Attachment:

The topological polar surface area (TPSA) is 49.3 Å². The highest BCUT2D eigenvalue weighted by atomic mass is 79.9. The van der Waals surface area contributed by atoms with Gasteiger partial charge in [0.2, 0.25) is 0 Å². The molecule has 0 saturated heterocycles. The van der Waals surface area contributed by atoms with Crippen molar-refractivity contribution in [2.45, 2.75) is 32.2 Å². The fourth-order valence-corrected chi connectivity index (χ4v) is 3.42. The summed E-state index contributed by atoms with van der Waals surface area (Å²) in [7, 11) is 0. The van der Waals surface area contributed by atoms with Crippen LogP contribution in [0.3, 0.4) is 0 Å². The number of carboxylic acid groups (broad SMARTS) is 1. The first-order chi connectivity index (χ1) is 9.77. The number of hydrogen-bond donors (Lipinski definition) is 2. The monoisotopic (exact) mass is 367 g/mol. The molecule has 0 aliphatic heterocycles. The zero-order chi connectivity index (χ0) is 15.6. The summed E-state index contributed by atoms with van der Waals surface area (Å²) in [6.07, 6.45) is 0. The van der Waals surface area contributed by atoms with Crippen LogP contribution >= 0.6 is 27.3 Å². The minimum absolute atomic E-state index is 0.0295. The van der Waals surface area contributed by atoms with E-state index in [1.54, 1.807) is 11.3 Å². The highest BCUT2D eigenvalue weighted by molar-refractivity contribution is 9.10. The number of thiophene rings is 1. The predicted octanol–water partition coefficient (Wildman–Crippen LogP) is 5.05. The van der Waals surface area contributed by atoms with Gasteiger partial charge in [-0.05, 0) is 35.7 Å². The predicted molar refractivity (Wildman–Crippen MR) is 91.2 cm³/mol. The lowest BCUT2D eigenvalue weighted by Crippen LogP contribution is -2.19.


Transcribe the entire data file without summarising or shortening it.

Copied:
The topological polar surface area (TPSA) is 49.3 Å². The highest BCUT2D eigenvalue weighted by atomic mass is 79.9. The van der Waals surface area contributed by atoms with Gasteiger partial charge in [0.2, 0.25) is 0 Å². The molecule has 0 saturated heterocycles. The van der Waals surface area contributed by atoms with Crippen molar-refractivity contribution in [2.45, 2.75) is 32.2 Å². The fourth-order valence-corrected chi connectivity index (χ4v) is 3.42. The summed E-state index contributed by atoms with van der Waals surface area (Å²) in [7, 11) is 0. The van der Waals surface area contributed by atoms with Crippen LogP contribution in [0.3, 0.4) is 0 Å². The number of carboxylic acid groups (broad SMARTS) is 1. The first-order chi connectivity index (χ1) is 9.77. The number of hydrogen-bond donors (Lipinski definition) is 2. The monoisotopic (exact) mass is 367 g/mol. The molecule has 0 aliphatic heterocycles. The zero-order chi connectivity index (χ0) is 15.6. The summed E-state index contributed by atoms with van der Waals surface area (Å²) in [6.07, 6.45) is 0. The van der Waals surface area contributed by atoms with Crippen LogP contribution >= 0.6 is 27.3 Å². The minimum absolute atomic E-state index is 0.0295. The van der Waals surface area contributed by atoms with E-state index in [1.54, 1.807) is 11.3 Å². The highest BCUT2D eigenvalue weighted by molar-refractivity contribution is 9.10. The number of thiophene rings is 1. The predicted octanol–water partition coefficient (Wildman–Crippen LogP) is 5.05. The van der Waals surface area contributed by atoms with Gasteiger partial charge in [-0.05, 0) is 35.7 Å². The predicted molar refractivity (Wildman–Crippen MR) is 91.2 cm³/mol. The lowest BCUT2D eigenvalue weighted by Crippen LogP contribution is -2.19.